In a way, Turner was Atlanta’s rock and roll executive, offending the old-boy network with his unconventional approach to business, all the while becoming more successful. Still, his Braves continued to lose at the same pace as they did in their first season without Hank Aaron. He tried to make the team a winner, aggressively going after free agents, a category of players then new to the game. Ted would throw millions at players who’d come to Atlanta; in fact he’d let it be known that he’d acquire another team’s player while that player was still under contract. That got him suspended by the commissioner of baseball. In a court case relating to the suspension, he asked a lawyer how he’d like a knuckle sandwich. Oh Atlanta, we had never seen anyone like Ted Turner. The same went for the nation and the world.
All That You Dream … By the mid to late ’70s, Atlanta was raking in more bucks as a concert town, but its rock scene had lost its creative edge. The hippies were gone. The Strip had an abandoned look. There were no more clubs like the Twelfth Gate or the Bistro. The Great Southeast Music Hall and Alex Cooley’s Electric Ballroom would soon close as well. The growing wealth of Atlanta guaranteed more records were sold in the metro area but the town’s so-called rock stations were more likely to play Journey and ELO than Bruce Springsteen or Elvis Costello. Atlanta and environs had established a Republican/country club atmosphere in the entertainment realm. Still, we had Ted Turner to keep us entertained. In ’85, Turner sought the advice of Senator Jesse Helms, the hyper-conservative senator from North Carolina. Helms referred to Turner as his “good friend.” Ten years later, no longer consulting Helms, Turner married Jane Fonda.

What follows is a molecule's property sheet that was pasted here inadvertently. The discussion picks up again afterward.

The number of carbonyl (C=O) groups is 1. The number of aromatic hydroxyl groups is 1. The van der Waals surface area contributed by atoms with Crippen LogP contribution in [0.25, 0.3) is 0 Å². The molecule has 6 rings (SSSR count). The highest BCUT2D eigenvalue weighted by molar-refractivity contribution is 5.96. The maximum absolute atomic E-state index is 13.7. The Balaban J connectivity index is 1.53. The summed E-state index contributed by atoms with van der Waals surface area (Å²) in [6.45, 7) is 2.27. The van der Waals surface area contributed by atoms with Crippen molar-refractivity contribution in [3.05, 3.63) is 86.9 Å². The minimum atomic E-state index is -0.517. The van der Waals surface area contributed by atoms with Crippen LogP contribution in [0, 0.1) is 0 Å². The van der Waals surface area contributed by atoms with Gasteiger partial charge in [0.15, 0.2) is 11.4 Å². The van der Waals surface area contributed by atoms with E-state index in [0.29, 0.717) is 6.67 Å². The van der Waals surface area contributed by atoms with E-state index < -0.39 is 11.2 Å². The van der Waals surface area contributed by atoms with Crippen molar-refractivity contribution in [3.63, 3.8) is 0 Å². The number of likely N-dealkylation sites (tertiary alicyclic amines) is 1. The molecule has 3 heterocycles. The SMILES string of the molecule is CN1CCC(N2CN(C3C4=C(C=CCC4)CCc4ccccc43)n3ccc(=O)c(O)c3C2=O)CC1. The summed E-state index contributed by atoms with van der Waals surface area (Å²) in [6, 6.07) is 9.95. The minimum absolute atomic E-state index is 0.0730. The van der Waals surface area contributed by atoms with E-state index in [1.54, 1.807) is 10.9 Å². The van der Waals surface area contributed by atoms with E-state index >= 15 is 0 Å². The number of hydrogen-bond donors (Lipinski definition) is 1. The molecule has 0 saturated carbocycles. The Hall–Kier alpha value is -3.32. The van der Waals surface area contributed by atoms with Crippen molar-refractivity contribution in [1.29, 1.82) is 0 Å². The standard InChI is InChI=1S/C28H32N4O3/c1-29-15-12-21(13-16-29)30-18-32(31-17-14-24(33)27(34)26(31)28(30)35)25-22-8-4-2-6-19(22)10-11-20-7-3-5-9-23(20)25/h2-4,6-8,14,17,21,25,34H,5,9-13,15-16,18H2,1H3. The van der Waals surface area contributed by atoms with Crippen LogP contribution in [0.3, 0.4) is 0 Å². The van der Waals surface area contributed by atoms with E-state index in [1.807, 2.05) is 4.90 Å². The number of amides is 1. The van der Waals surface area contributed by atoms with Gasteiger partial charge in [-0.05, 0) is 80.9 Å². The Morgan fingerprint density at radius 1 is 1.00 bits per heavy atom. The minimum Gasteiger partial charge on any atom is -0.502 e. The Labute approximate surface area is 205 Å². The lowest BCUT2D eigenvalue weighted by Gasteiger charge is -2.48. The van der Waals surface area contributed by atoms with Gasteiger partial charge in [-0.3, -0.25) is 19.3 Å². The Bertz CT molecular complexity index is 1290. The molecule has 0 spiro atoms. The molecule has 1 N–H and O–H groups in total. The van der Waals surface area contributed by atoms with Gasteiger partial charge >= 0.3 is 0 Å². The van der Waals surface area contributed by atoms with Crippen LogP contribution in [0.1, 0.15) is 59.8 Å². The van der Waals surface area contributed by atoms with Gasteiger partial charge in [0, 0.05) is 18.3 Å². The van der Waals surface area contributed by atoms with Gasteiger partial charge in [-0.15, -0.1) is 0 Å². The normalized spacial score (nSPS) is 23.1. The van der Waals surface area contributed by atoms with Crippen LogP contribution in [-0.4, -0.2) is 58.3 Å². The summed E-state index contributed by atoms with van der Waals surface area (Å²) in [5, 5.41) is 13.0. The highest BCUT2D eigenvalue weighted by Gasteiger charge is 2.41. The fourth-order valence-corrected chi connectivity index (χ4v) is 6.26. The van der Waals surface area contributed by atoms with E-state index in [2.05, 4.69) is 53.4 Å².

Turner seemed to have a bottomless bag of surprises. The biggest surprise was the transformation of his Atlanta Braves, who in ’91, went from “worst to first,” coming up just one game short of being World Champions and commencing a 14-season run of National League division titles. Outside of the success of the New York Yankees, there had never been anything like it. Most notably, the success took hold once Turner agreed the baseball decisions would be left to the experts. No more serving as manager as he did on one audacious day in 1977. He’d just sign the checks.
By then, Turner was involved with his most consequential innovation, CNN, as well as preserving land, buying approximately 2 million acres across the United States. He campaigned for environmental causes, raised the largest private herd of bison for his restaurant chain, Ted’ s Montana Grill and pledged to donate a billion dollars to the United Nations, delivering $600 million of the pledge from his own pocket within 8 years.